An Analysis of the First Presidential Debate
While the first presidential debate held no surprises for the pundits as well as those who care to follow the news, it surely had a clear winner. John Kerry won the debate and the poll among the undecided voters too.
Kerry was the underdog and many people did not know enough about him to be willing to trust him with the presidency during the time of war, a war that has reached our shores. They had tuned in to see if he would measure up.
Kerry measured up. He seemed Presidential and skillfully defended the "flip-flop" and "twisting in the wind" accusations. He also spoke about his own plan. The momentum from the debate will be on his side.
However Kerry failed to win a knock out victory. If he had at least knocked the President down even for a few moments on the battle ground of "war on terror" where the President is considered very strong, it would have been considered a technical knock out. But he did not. He came out with some great combination punches but seemed to hold back the knock out blows. He continuously attacked the President's judgment and Bush's own "flip flops", but he shied away from speaking of the ground realities on Iraq. The mounting casualties, the daily car bombings, the no-go areas and the lack of clear and consistent strategy about those areas. He failed to highlight the extremist agenda of the President's neo-con advisers or draw attention to the hiding of the once highly visible Rumsfeld and Cheney. He did not dwell upon Halliburton and Cheney's influence on the President.
In elections held during times of war, if anything is more important than winning the trust of the people, it is winning the fear mongering. Fear is linked to the survival instinct. As for winning or retaining the trust nothing is as important as owning up to ones mistakes. Here too Kerry won by owning up to his.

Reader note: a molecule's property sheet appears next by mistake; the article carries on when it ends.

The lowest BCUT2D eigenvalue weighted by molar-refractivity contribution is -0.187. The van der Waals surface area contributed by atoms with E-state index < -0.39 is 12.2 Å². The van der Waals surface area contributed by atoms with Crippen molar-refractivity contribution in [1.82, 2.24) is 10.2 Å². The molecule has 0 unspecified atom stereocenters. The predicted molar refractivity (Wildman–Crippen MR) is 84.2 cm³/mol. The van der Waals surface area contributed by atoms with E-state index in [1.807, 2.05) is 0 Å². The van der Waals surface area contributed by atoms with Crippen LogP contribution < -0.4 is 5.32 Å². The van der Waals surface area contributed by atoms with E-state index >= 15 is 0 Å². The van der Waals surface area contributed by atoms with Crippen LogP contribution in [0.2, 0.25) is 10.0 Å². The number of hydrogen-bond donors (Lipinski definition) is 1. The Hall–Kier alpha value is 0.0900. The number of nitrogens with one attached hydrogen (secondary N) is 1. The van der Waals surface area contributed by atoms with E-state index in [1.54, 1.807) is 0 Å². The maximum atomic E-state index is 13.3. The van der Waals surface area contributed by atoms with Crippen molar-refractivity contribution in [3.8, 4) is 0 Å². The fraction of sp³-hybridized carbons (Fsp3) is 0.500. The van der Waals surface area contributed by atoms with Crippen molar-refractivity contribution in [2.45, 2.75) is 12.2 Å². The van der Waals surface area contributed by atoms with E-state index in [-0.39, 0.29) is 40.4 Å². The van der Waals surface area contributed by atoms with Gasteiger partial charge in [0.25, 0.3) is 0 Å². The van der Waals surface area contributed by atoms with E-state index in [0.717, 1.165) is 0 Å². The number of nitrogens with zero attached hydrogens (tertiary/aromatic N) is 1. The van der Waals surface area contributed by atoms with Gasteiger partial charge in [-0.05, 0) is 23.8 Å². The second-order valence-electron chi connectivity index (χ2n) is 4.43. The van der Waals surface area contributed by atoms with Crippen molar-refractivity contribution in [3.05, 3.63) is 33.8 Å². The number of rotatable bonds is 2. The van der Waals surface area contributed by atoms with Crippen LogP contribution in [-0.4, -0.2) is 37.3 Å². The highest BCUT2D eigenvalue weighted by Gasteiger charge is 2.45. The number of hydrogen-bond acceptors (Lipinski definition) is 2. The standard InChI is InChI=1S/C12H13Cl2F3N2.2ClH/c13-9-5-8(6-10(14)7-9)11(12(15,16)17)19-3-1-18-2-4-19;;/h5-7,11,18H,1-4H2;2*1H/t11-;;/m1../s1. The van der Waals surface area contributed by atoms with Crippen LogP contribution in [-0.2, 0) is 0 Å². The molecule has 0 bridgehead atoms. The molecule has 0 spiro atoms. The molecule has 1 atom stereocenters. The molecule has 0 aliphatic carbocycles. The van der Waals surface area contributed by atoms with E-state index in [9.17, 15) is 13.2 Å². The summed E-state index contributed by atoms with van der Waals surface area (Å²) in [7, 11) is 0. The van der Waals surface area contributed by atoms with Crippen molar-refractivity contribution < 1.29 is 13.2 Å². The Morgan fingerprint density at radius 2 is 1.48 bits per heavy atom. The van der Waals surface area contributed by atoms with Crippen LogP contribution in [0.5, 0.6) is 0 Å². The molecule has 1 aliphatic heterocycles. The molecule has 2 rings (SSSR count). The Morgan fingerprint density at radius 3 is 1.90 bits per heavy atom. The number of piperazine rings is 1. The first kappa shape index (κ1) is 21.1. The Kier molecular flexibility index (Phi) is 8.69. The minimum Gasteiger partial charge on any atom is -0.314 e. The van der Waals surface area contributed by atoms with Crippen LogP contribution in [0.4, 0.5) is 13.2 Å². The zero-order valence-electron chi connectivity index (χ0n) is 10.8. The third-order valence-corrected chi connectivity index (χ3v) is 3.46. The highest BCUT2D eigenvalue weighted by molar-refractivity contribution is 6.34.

Had Bush stressed more on Kerry's vote against the funding for war, Kerry would have had to resort to a long winding and confusing explanation. The one time Bush did mention it Kerry owned up to his "mistake" of offering a "wrong explanation."
It is the owning of mistake that would help people identify with a politician. Everyone makes mistake and everyone goes through an evolution of his position with changing circumstances. Americans know that the war in Iraq was a mistake and is going bad. If Bush had said I made an honest mistake because of the intelligence provided just as Kerry did but having succeeded in getting rid of Saddam staying the course is the best option, people would have understood and applauded. He should have also acknowledged his failure in getting a substantial coalition and should have said that he is trying to build a better one. "We are wiser because we are learning from our mistakes just as Washington, Lincoln and Roosevelt did," he should have claimed.
The President had his own moments to deliver the knock out blows but he failed to deliver them. Bush came into the debate with the momentum on his side and the crucial first debate was about the war on terror where he held a substantial lead in the polls. His campaign which has harnessed the art of fear mongering had Kerry on the defensive about his "flip flops". They were able to paint him as an "untrustworthy politician." By relying too much on reiterating the "scripted reply" of "a great diversion" and "a wrong war at the wrong time in a wrong place" he came out looking as a "politician" himself and not as a "commander in-chief." or "presidential".
Bush should have anticipated Kerry's mentioning his father, Bush's senior's stand on the folly of trying to occupy Iraq and his success in building a real coalition. Bush the son should have been ready with a reply such as "Senator thank you for acknowledging the wisdom of my father, but Senator you voted against that war. Another proof of remaining consistent about your inconsistencies."